Vermont ranked 4th in the country for child welfare | New
A new report places Vermont fourth in the country for general child well-being.
The annual KIDS COUNT report, developed by the Annie E. Casey Foundation, uses 16 indicators across four categories – economic well-being, education, health, and family and community context – to produce its assessment of child well-being in all 50 states . .
Vermont has made its most notable progress in economic well-being. According to the report, 11,000 children lived in households with incomes below the official poverty line, a drop of almost 50% from 2010. The 2019 rate is the second lowest in the country after New Hampshire .
Healthcare was another bright spot, with just 2% of children without health insurance in 2019. The state also had the lowest rates of low birth weight babies at 6.6%. Obesity among young people aged 10 to 17 was 29%, below the national average of 31%.
But despite those gains, the report found that economic vulnerability is still a concern, revealing that a quarter of Vermont’s children still live in households where no parent had a full-time job.
In other areas, the report showed varying degrees of progress. Education, in particular, was a mixed bag. One of the bright spots was the state’s jump from 20th to third in the country for the number of 3- and 4-year-olds attending preschool. In 2017-2019, 64% were registered, compared to 48% in 2009-2011.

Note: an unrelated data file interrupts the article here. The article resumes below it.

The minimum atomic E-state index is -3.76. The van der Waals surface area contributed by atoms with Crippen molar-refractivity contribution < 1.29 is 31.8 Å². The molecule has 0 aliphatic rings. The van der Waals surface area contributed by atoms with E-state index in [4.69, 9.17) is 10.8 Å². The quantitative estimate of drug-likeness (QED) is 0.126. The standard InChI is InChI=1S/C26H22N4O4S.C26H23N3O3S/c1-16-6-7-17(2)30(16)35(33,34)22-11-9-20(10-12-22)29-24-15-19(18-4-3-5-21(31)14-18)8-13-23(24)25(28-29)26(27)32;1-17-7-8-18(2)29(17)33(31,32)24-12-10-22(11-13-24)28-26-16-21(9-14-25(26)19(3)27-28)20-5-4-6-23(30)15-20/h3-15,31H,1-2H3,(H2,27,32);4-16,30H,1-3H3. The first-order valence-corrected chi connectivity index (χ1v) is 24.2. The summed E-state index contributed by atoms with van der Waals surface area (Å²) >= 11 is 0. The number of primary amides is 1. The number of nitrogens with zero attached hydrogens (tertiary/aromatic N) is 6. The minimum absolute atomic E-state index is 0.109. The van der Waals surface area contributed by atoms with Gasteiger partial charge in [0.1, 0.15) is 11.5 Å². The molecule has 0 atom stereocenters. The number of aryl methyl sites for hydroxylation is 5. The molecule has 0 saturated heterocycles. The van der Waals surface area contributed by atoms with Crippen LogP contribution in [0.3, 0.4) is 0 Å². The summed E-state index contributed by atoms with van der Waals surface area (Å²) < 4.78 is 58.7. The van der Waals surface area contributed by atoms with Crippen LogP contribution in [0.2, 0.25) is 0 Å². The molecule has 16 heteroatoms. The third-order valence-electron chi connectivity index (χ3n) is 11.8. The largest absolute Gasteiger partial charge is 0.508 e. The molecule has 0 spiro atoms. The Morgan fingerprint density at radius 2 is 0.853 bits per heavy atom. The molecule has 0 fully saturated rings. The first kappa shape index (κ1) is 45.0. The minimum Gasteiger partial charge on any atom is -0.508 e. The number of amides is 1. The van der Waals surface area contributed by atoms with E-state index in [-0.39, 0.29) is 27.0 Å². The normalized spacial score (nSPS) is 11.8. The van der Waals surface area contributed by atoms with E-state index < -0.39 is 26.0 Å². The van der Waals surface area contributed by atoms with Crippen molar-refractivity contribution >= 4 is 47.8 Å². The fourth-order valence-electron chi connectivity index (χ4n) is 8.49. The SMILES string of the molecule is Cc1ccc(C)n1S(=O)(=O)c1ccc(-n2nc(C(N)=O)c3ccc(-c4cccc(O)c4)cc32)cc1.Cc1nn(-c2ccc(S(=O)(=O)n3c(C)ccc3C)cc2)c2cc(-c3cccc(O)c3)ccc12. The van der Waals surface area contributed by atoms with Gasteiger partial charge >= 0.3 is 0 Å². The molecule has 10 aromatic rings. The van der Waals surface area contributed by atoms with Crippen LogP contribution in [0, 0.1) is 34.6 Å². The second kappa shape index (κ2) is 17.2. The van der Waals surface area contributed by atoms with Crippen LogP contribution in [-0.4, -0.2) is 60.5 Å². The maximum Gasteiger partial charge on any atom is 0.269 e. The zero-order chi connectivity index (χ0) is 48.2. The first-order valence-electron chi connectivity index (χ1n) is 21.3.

Less encouraging was the finding that more standardized test scores fell below the ‘proficiency’ threshold in 2019, with 63% of fourth grade reading scores and 62% of eighth grade math scores falling to the ‘proficiency’ level. base ”or below.
The report also showed an increase in the percentage of high school students who failed to graduate in four years, from 13% in 2011 to 16% in 2019.
While the data collected in the report predates the coronavirus pandemic, it also includes U.S. Census data collected over the past year.
Census Bureau Pulse Household Survey data collected via email surveys between April and December 2020 showed that while families in Vermont struggled during the pandemic, they fared better than the nation as a whole. .
According to the data, 12% of Vermont households overall had “little or no confidence in their ability to pay their next rent or mortgage on time,” compared to 22% nationally. By March of this year, that number had fallen to 8% in Vermont and 18% nationally.
However, data from the Vermont Pulse Survey indicates notable racial disparities, with 32% of Asian households, 23% of black or African American households, and 19% of Hispanic or Latino households reporting difficulty paying their taxes. housing. By comparison, only 11% of white households reported similar difficulties.
When it comes to access to food, 8% of Vermont households said they “sometimes or often” did not have enough food to eat. However, 14% of Black or African American households and Hispanic or Latino households reported food insecurity during the same time period.
Sarah Teel, research director for Voices for Vermont’s Children, called the disparities “glaring.”
“They, I think, are remarkable because Vermont has gone to great lengths to support assisted housing and access to food, and yet people experience things unevenly.”